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Bible Encyclopedias

Cyclopedia of Biblical, Theological and Ecclesiastical Literature

Cree Version of the Scriptures

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There are two dialects of the Cree language, the difference between them consisting of the uniform substitution of certain consonants for others. One is called the Moose Fort, or East Main Cree, the other the Red River Cree. A complete Bible in the Eastern dialect for the Cree Indians in the Hudson's Bay Territories was printed in 1861, at the expense of the British and Foreign Bible Society, in syllabic characters, the translation having been made by the Reverend W. Mason of the Church Missionary Society. In the Western dialect, the gospels of Mark and John, together with other parts of the New Test. and the Psalms, were printed, in the Roman character, since 1855, the translation having been made by archdeacon Hunter, for the benefit of the Cree Indians of the Saskatchewan valley, in Rupert's Land, who had also reduced the Cree to a written system. Up to March 31, 1882, altogether 33,590 copies were distributed. See Bible of Every Land, page 448. (B.P.)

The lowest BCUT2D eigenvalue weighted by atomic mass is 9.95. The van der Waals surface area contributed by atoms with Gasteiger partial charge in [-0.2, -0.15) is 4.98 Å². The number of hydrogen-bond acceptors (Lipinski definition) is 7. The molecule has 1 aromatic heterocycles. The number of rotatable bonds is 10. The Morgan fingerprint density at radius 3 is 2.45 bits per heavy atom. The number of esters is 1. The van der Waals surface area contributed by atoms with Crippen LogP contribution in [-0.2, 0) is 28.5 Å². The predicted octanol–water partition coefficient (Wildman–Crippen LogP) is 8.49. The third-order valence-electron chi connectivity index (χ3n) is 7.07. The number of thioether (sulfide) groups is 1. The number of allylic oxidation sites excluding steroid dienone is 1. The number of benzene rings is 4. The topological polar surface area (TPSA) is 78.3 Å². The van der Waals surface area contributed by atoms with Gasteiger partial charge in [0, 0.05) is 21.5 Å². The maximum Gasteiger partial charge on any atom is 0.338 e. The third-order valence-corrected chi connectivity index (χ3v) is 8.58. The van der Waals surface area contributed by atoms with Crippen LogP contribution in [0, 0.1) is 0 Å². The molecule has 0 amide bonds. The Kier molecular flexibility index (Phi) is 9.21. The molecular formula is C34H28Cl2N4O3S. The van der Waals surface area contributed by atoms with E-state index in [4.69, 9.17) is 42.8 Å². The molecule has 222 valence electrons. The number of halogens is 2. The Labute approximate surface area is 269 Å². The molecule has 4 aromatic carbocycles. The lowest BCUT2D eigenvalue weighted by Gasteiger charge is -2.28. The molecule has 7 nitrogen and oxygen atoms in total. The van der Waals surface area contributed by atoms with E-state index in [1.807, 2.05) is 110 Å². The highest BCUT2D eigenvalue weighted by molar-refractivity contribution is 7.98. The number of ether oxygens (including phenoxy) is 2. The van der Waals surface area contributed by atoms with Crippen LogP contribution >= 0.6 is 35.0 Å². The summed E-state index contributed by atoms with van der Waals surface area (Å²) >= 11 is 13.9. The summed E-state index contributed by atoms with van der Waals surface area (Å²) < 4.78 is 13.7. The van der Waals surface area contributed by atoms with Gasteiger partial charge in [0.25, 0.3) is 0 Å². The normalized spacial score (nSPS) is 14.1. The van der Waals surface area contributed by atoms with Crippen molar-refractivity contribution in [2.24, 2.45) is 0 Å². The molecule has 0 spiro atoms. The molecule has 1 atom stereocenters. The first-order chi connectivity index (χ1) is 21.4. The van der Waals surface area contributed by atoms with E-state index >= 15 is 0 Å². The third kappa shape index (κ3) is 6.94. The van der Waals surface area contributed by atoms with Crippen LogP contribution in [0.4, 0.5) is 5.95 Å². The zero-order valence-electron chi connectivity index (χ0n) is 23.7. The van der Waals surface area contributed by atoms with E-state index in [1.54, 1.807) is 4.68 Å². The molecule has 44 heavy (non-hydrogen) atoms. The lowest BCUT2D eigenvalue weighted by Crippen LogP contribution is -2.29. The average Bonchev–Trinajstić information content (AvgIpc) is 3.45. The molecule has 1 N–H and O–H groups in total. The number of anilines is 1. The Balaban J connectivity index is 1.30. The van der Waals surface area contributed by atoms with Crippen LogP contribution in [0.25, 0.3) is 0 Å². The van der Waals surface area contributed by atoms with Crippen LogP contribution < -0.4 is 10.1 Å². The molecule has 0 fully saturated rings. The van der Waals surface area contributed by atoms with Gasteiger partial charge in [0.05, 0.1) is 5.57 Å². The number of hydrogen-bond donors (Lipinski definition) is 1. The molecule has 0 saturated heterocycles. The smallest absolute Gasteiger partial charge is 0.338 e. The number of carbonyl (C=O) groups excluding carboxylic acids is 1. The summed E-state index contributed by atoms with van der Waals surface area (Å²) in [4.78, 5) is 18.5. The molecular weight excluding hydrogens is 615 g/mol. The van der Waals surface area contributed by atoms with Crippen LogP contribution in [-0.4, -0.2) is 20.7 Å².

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Bibliography Information
McClintock, John. Strong, James. Entry for 'Cree Version of the Scriptures'. Cyclopedia of Biblical, Theological and Ecclesiastical Literature. Harper & Brothers. New York. 1870.

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Friday, November 22nd, 2019
the Week of Proper 28 / Ordinary 33
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